The Boston Celtics are finished. And, to be honest, a lot of us, including this writer, were tough on them. Really tough.
They made it to the Eastern Conference Finals, the NBA’s version of the Final Four, and many people complained until the bitter end.
We are tough here in Boston. You know, the “Championships or bust” mentality.
I plead guilty again.
But there are multiple reasons why when it comes to these Celtics.
They are likable. They rebuilt from scratch. They have, seemingly, nice guys – see Jayson Tatum, Jaylen Brown, Marcus Smart and Kemba Walker – that “seemingly” like each other.
Of course, there are the Tommy Heinsohn/Celtics tradition factors, too.
They like owner Wyc Grousbeck, president Danny Ainge and coach Brad Stevens. More good guys that have done a good job bringing the franchise back after the Kevin Garnett-Paul Pierce run.
That’s the frustration. This could’ve been “their” year.
The three young stars – Tatum, Brown and Smart – from the conference finals seven-game bout with the Cleveland Cavaliers were two years older.
Tatum elevated his game to Top 15 status. Brown isn’t that far behind. And Smart, the best defensive player these eyes have ever seen, has improved 10-fold from beyond the 3-point arc.
There are other negative places to look, as in Kemba’s weird disappearance and Gordon Hayward’s even weirder nondescript play. And I get it, it takes a village to win a championship.
But the Celtics “Big 3” – Tatum, Brown and Smart – were outplayed by the Heat’s stars.
Miami’s Tyler Herro and Duncan Robinson were periodic stars throughout the series, making shots with usually one of these three Celtics in their faces.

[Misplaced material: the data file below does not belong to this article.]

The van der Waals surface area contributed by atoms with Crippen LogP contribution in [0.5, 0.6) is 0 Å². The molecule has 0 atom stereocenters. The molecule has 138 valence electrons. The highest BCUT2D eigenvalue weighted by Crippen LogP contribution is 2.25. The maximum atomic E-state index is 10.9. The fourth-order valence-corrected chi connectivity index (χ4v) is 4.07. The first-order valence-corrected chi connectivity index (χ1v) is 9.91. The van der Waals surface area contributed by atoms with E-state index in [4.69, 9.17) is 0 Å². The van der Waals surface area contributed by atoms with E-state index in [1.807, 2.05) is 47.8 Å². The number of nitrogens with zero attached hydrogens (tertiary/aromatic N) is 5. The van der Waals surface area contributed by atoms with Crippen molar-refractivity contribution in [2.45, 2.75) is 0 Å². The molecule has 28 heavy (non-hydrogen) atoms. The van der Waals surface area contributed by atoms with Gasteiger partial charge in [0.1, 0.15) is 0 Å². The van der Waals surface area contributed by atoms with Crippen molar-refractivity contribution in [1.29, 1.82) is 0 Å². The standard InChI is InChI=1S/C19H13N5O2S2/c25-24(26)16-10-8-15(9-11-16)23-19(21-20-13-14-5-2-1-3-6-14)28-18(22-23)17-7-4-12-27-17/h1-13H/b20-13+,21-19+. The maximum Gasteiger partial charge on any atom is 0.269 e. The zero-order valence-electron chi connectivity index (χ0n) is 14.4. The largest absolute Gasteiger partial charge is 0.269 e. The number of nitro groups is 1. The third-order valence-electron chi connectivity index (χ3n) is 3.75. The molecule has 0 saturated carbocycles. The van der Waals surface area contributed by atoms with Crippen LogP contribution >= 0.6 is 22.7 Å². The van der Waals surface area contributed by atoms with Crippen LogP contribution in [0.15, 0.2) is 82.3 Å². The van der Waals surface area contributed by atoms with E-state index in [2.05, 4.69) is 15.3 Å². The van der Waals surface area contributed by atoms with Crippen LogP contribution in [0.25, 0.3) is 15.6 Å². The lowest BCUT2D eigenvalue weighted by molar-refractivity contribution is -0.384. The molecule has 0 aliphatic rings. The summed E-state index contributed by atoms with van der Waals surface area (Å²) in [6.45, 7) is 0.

The ultimate Celtic killer this series was forward Bam Adebayo, who is also 22, like Tatum. He increased his productivity in this series – 23 points and 11 rebounds versus 15.9 and 10.2 in regular season.
Goran Dragic, who bordered on Celtic killer status, averaged 16.2 points per game in the regular season, but topped out at 20.5 points over the last two weeks versus Boston.
The irony is that Jimmy Butler, the biggest guy to fear, really was a big factor in about four games. But he was there when he was needed most.
The worst part, though, was really the end of the close games. The Celtics played, as coaches like to call it, “Hero ball,” sort of a superstar, one-on-one thing.
There was one huge ingredient missing on the Celtics that the Heat had: A tough, veteran, defender and winner – Andre Iguodala.
While he wasn’t a game-changer every game, he was when it counted most in Game 6. He doubled his scoring output in the series in the clinching game, with 15 points.
But watching him talk to teammates on the bench and on the floor is even more meaningful.
While Kemba was a great addition, he joined the Celtics never having won a playoff series. This was new turf for him and it showed.
Blowing up the Celtics is not an option. They are very close and the core is young enough to still grow.
Does Tatum have to cut down on some consistent mental mistakes? Absolutely.
Does Brown’s role maybe have to increase from standing in the corner to touching the ball every possession? Maybe.
Does Smart have to be smarter, more careful with the ball on offense? Yup.
Those improvements probably will occur.
The Bruins gave up on two, underachieving and super-talented "kids" over the last two decades, in Joe Thornton and Tyler Seguin. It cost them dearly not hanging in there, waiting the maturity "thing" out.
But, in the end, the Celtics need some toughness, another guy in Smart’s realm. They need a veteran, maybe a former champion, who can help out in the production part, just a little bit, like Iguodala does and did.
It’s been nearly a day since the debacle in the bubble. Cooler heads have, hopefully, prevailed. Ainge and Stevens have work to do.
The Celtics really are closer to the Champion No. 18 than they appeared on Sunday night.
Most of all, patience, as painful as it is to wait, is a virtue.
You can email Bill Burt at email@example.com.